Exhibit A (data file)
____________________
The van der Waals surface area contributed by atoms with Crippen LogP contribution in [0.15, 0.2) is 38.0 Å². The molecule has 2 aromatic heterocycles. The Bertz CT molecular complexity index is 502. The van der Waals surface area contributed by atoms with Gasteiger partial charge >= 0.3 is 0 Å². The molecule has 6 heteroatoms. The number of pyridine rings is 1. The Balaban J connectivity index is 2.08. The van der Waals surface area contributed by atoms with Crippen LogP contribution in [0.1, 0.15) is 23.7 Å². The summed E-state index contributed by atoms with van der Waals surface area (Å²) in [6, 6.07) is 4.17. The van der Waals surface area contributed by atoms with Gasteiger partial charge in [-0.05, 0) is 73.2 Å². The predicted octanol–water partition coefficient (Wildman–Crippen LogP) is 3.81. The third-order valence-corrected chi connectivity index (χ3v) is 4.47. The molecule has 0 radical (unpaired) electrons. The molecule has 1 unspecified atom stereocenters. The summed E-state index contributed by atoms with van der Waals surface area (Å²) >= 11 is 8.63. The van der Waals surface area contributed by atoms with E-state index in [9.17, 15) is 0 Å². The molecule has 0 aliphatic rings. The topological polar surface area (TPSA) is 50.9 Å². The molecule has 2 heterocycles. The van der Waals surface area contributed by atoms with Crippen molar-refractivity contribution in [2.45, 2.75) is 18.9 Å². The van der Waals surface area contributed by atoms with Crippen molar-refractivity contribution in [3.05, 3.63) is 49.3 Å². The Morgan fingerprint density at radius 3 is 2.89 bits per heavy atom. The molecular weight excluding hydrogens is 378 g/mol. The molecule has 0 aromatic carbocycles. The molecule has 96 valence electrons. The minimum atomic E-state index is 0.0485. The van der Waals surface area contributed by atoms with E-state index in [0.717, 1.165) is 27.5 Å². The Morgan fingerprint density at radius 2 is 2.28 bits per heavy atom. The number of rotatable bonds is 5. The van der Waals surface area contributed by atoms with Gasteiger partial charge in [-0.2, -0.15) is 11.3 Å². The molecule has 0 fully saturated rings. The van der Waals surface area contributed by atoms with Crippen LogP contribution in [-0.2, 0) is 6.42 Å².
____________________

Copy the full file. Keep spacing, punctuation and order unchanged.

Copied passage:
The van der Waals surface area contributed by atoms with Crippen LogP contribution in [0.15, 0.2) is 38.0 Å². The molecule has 2 aromatic heterocycles. The Bertz CT molecular complexity index is 502. The van der Waals surface area contributed by atoms with Gasteiger partial charge >= 0.3 is 0 Å². The molecule has 6 heteroatoms. The number of pyridine rings is 1. The Balaban J connectivity index is 2.08. The van der Waals surface area contributed by atoms with Crippen LogP contribution in [0.1, 0.15) is 23.7 Å². The summed E-state index contributed by atoms with van der Waals surface area (Å²) in [6, 6.07) is 4.17. The van der Waals surface area contributed by atoms with Gasteiger partial charge in [-0.05, 0) is 73.2 Å². The predicted octanol–water partition coefficient (Wildman–Crippen LogP) is 3.81. The third-order valence-corrected chi connectivity index (χ3v) is 4.47. The molecule has 0 radical (unpaired) electrons. The molecule has 1 unspecified atom stereocenters. The summed E-state index contributed by atoms with van der Waals surface area (Å²) >= 11 is 8.63. The van der Waals surface area contributed by atoms with E-state index in [9.17, 15) is 0 Å². The molecule has 0 aliphatic rings. The topological polar surface area (TPSA) is 50.9 Å². The molecule has 2 heterocycles. The van der Waals surface area contributed by atoms with Crippen molar-refractivity contribution in [2.45, 2.75) is 18.9 Å². The van der Waals surface area contributed by atoms with Crippen molar-refractivity contribution in [3.05, 3.63) is 49.3 Å². The Morgan fingerprint density at radius 3 is 2.89 bits per heavy atom. The molecular weight excluding hydrogens is 378 g/mol. The molecule has 0 aromatic carbocycles. The molecule has 96 valence electrons. The minimum atomic E-state index is 0.0485. The van der Waals surface area contributed by atoms with E-state index in [0.717, 1.165) is 27.5 Å². The Morgan fingerprint density at radius 2 is 2.28 bits per heavy atom. The number of rotatable bonds is 5. The van der Waals surface area contributed by atoms with Gasteiger partial charge in [-0.2, -0.15) is 11.3 Å². The molecule has 0 fully saturated rings. The van der Waals surface area contributed by atoms with Crippen LogP contribution in [-0.2, 0) is 6.42 Å².